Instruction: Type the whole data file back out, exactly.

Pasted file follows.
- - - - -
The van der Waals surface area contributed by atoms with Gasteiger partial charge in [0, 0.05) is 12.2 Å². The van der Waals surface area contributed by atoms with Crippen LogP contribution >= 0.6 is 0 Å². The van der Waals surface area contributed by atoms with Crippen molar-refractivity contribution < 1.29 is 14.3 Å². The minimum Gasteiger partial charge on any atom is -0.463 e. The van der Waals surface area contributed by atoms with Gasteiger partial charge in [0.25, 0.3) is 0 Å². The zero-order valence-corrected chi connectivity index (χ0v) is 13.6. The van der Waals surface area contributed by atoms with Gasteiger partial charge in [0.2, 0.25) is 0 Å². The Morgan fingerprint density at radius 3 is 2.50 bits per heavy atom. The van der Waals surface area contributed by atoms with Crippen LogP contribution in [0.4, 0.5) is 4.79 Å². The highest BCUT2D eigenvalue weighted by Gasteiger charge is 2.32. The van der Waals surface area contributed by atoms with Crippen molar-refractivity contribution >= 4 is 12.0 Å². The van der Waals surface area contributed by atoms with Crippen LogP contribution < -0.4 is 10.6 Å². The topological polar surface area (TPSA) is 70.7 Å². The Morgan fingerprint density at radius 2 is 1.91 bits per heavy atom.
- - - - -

The van der Waals surface area contributed by atoms with Gasteiger partial charge in [0, 0.05) is 12.2 Å². The van der Waals surface area contributed by atoms with Crippen LogP contribution >= 0.6 is 0 Å². The van der Waals surface area contributed by atoms with Crippen molar-refractivity contribution < 1.29 is 14.3 Å². The minimum Gasteiger partial charge on any atom is -0.463 e. The van der Waals surface area contributed by atoms with Gasteiger partial charge in [0.25, 0.3) is 0 Å². The zero-order valence-corrected chi connectivity index (χ0v) is 13.6. The van der Waals surface area contributed by atoms with Gasteiger partial charge in [0.2, 0.25) is 0 Å². The Morgan fingerprint density at radius 3 is 2.50 bits per heavy atom. The van der Waals surface area contributed by atoms with Crippen LogP contribution in [0.4, 0.5) is 4.79 Å². The highest BCUT2D eigenvalue weighted by Gasteiger charge is 2.32. The van der Waals surface area contributed by atoms with Crippen molar-refractivity contribution >= 4 is 12.0 Å². The van der Waals surface area contributed by atoms with Crippen LogP contribution < -0.4 is 10.6 Å². The topological polar surface area (TPSA) is 70.7 Å². The Morgan fingerprint density at radius 2 is 1.91 bits per heavy atom.